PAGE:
Hannah Arendt as a Theorist of International Criminal Law

International Criminal Law Review, 2011

Georgetown Public Law Research Paper No. 11-30

31 Pages Posted: 30 Mar 2011

See all articles by David Luban

David Luban

Georgetown University Law Center

Date Written: March 28, 2011


This paper examines Hannah Arendt's contributions as a theorist of international criminal law. It draws mostly on Eichmann in Jerusalem, particularly its epilogue, but also on Arendt's correspondence, her writings from the 1940s on Jewish politics, and portions of The Human Condition and her essays. The paper focuses on four issues: (1) Arendt's conception of international crimes as universal offenses against humanity, and the implications she draws for theories of criminal jurisdiction; (2) her "performative" theory of group identity as acts of political affiliation and disaffiliation, from which follows a radically different account of the crime of genocide than that of Raphael Lemkin; (3) the "banality of evil," and its relation to legal conceptions of mens rea; and (4) her ultimately inconclusive assessment of law's capacity to confront the radically unprecedented crimes of regimes that are themselves criminal, and which systematically invert the values necessary to distinguish legal rules from exceptions. The essay was written for a symposium on women and international criminal law in honor of Judge Patricia Wald.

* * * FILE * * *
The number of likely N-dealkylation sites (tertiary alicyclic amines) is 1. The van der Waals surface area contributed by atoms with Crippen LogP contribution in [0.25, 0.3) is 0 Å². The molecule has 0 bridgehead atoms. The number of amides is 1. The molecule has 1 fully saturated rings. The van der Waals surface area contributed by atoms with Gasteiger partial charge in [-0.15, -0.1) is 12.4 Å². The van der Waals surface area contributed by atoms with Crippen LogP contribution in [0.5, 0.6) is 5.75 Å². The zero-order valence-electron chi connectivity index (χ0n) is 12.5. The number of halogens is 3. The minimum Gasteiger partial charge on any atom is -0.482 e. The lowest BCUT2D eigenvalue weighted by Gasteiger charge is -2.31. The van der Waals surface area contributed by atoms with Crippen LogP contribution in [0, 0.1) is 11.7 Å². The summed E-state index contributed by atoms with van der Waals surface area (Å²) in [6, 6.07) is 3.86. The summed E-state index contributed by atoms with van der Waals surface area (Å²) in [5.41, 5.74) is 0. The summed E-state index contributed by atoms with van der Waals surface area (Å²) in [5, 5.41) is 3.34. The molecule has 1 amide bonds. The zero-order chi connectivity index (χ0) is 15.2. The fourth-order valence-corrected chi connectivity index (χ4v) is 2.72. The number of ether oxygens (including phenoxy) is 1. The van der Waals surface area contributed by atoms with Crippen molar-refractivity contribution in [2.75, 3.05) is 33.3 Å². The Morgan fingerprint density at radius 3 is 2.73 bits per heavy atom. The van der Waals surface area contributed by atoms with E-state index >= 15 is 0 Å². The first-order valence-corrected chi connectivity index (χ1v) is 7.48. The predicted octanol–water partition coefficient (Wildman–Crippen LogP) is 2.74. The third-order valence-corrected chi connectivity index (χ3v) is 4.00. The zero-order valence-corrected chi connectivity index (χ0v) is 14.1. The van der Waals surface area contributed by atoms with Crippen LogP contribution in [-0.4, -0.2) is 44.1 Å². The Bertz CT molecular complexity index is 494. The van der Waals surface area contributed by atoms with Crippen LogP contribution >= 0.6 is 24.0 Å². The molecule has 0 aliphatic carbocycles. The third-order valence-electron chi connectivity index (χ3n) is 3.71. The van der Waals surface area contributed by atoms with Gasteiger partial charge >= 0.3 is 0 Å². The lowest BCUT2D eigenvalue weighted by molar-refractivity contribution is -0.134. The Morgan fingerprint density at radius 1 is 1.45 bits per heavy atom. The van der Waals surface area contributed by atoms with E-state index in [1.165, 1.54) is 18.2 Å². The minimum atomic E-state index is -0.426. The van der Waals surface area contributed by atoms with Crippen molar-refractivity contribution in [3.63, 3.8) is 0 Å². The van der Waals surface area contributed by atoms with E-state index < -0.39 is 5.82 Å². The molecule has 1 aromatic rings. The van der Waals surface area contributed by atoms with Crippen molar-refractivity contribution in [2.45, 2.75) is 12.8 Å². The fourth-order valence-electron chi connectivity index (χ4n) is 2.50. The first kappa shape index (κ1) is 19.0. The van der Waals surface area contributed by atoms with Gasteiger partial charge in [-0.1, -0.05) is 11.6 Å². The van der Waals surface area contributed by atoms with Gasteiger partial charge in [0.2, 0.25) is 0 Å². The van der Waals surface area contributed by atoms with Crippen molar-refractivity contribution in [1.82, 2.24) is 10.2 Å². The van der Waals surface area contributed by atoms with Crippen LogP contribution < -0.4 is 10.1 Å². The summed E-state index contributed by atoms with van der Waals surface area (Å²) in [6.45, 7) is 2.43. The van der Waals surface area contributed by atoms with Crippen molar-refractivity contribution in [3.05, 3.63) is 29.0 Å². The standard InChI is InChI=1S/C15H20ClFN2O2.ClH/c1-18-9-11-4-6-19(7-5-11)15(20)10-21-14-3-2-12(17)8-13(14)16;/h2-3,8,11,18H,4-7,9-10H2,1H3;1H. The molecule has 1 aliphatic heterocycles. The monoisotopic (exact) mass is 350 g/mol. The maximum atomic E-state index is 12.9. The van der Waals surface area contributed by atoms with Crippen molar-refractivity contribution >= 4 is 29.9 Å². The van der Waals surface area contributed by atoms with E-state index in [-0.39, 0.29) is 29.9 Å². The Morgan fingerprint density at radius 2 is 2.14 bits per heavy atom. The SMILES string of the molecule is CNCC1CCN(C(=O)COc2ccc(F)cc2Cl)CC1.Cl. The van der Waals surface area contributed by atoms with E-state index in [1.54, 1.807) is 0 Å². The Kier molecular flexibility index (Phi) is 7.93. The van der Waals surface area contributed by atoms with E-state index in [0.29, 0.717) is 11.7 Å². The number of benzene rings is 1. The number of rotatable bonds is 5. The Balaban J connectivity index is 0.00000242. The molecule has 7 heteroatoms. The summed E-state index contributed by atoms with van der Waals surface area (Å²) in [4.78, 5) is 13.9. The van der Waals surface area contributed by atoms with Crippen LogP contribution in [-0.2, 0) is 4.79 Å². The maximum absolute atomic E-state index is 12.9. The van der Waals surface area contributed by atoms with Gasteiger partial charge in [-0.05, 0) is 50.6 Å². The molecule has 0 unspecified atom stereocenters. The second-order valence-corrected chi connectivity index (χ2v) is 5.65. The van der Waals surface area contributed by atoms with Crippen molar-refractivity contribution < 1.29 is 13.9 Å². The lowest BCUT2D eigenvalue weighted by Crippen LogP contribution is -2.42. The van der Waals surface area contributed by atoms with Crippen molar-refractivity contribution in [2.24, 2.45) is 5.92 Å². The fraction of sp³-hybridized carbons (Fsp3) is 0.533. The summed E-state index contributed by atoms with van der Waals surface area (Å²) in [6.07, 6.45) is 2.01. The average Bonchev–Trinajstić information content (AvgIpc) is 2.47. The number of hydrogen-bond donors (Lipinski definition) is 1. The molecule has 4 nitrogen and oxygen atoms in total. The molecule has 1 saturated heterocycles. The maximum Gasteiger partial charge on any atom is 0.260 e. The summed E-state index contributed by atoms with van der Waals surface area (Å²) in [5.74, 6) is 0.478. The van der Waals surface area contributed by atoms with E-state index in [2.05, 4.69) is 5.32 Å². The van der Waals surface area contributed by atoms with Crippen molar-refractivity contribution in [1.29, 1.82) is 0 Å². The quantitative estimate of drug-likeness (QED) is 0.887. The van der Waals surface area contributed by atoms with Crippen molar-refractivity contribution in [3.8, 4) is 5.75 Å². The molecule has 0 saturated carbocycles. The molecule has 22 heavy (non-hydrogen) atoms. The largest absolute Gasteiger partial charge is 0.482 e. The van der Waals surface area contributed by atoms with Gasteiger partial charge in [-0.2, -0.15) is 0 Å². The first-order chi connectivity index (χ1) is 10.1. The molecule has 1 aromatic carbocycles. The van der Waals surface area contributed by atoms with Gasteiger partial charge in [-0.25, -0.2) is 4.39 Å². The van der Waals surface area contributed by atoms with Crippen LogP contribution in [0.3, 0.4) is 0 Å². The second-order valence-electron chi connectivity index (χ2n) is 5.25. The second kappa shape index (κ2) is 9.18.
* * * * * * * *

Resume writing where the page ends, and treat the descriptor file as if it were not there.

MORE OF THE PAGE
Keywords: Arendt, Hannah, 1906-1975, criminal law, international law

JEL Classification: K00, K10, K14, K33

Suggested Citation

Luban, David, Hannah Arendt as a Theorist of International Criminal Law (March 28, 2011). International Criminal Law Review, 2011; Georgetown Public Law Research Paper No. 11-30. Available at SSRN: https://ssrn.com/abstract=1797780

David Luban (Contact Author)

Georgetown University Law Center ( email )

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